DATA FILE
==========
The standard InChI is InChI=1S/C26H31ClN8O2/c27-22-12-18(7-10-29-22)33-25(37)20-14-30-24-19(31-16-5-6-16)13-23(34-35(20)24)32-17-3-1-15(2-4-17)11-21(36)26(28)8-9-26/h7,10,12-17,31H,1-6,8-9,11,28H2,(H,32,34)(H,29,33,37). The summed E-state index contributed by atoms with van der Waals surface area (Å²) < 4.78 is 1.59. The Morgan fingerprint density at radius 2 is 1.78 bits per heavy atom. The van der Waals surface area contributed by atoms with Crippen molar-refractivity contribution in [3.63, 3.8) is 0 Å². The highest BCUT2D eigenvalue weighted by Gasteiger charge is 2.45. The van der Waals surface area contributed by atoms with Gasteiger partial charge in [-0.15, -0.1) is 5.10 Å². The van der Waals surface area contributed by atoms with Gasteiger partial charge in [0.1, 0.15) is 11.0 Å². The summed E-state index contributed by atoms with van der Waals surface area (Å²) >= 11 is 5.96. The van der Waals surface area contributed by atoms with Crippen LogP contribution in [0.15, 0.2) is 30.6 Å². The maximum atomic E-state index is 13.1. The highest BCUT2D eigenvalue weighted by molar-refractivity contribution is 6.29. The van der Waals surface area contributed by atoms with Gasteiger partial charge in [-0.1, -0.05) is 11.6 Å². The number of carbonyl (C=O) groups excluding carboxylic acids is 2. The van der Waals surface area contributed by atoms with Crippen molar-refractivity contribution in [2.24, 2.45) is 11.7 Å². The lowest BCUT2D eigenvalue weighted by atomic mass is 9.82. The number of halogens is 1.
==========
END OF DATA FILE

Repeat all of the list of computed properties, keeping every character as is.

The standard InChI is InChI=1S/C26H31ClN8O2/c27-22-12-18(7-10-29-22)33-25(37)20-14-30-24-19(31-16-5-6-16)13-23(34-35(20)24)32-17-3-1-15(2-4-17)11-21(36)26(28)8-9-26/h7,10,12-17,31H,1-6,8-9,11,28H2,(H,32,34)(H,29,33,37). The summed E-state index contributed by atoms with van der Waals surface area (Å²) < 4.78 is 1.59. The Morgan fingerprint density at radius 2 is 1.78 bits per heavy atom. The van der Waals surface area contributed by atoms with Crippen molar-refractivity contribution in [3.63, 3.8) is 0 Å². The highest BCUT2D eigenvalue weighted by Gasteiger charge is 2.45. The van der Waals surface area contributed by atoms with Gasteiger partial charge in [-0.15, -0.1) is 5.10 Å². The van der Waals surface area contributed by atoms with Gasteiger partial charge in [0.1, 0.15) is 11.0 Å². The summed E-state index contributed by atoms with van der Waals surface area (Å²) >= 11 is 5.96. The van der Waals surface area contributed by atoms with Crippen LogP contribution in [0.15, 0.2) is 30.6 Å². The maximum atomic E-state index is 13.1. The highest BCUT2D eigenvalue weighted by molar-refractivity contribution is 6.29. The van der Waals surface area contributed by atoms with Gasteiger partial charge in [-0.1, -0.05) is 11.6 Å². The number of carbonyl (C=O) groups excluding carboxylic acids is 2. The van der Waals surface area contributed by atoms with Crippen molar-refractivity contribution in [2.24, 2.45) is 11.7 Å². The lowest BCUT2D eigenvalue weighted by atomic mass is 9.82. The number of halogens is 1.